Component cleaning as added value
Superior quality in manufacturing is absolutely dependent on the technical cleanliness of semi-finished products, components and their functional surfaces, as well as the conditions under which production takes place. System components are shrinking in size even as they become technically more complex. Cleaning processes, as a result, are becoming increasinglyelaborate and costly. Residual contaminants on components not only impair the functionalityof technical systems; they also increase the rate of rejected production output, which pushesup manufacturing costs. Ensuring components are clean therefore adds substantial value tothe manufacture of components and assemblies. The need to make better use of availablecleaning technologies is not merely a consequence of cost considerations, however, as is readily seen through the enforcement of increasingly stringent legislation to protect the environment – in itself a response to a growing awareness of environmental issues.
Integrating cleaning into the manufacturing process
Industry often views the cleaning of components as a necessary evil. Manufacturers are frequently tempted to simply tack cleaning on to the end of existing production lines, if this is at all possible, rather than integrating cleaning into a comprehensive view of the entire production process. Such integration, however, is imperative to maintaining both competitiveness and exacting quality standards, especially when profit margins are low. Fraunhofer Cleaning has generated various ideas, concepts and solutions that allow cleaning and production to be viewed as a closely matched entity, one that makes cleaning a welcomed and useful contributor to added value. Our approach is divided into three phases: A look at ways to avoid cleaning, is followed by possible approaches to minimizing the cleaning required, and finally how to improve the effectiveness of cleaning processes.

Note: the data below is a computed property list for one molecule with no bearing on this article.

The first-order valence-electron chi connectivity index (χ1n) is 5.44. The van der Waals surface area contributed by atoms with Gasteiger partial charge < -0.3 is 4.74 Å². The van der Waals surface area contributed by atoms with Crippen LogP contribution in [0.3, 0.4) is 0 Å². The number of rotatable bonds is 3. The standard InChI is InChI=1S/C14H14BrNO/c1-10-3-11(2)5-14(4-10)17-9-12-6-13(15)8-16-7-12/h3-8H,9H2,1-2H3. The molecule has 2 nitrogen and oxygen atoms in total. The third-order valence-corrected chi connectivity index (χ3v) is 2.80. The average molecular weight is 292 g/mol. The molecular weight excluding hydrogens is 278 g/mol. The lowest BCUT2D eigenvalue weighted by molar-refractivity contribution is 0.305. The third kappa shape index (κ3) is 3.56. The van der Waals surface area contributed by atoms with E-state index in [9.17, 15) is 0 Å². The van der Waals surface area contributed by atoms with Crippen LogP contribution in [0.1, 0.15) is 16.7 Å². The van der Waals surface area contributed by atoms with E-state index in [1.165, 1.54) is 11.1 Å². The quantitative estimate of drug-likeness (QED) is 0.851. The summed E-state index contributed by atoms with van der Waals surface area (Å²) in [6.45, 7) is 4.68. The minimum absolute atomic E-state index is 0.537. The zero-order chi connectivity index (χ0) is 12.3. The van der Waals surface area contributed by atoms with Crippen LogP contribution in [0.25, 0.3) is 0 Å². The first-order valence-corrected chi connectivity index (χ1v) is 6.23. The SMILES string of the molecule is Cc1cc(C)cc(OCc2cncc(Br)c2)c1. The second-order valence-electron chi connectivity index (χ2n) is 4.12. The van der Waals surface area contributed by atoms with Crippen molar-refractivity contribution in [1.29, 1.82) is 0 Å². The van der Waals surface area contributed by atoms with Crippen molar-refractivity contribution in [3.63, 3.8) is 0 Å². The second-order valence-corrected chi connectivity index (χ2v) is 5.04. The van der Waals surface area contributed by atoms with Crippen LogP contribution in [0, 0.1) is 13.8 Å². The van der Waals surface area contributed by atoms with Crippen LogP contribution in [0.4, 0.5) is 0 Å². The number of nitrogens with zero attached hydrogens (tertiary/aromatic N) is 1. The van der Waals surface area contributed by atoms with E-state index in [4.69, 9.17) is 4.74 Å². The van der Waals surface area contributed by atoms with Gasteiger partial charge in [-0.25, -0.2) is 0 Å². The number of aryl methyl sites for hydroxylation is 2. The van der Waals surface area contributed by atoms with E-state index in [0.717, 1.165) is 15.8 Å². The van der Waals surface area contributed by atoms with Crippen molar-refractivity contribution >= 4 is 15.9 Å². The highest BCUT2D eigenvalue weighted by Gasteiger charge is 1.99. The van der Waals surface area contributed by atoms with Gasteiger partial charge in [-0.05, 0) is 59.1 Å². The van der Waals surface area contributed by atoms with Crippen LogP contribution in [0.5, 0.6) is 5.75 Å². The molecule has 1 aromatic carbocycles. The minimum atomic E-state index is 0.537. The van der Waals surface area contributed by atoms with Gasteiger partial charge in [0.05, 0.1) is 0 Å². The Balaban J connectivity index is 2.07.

Main areas of focus
• Integrating cleaning intoproduction
• Automation of cleaningprocesses
• Cleaning technologies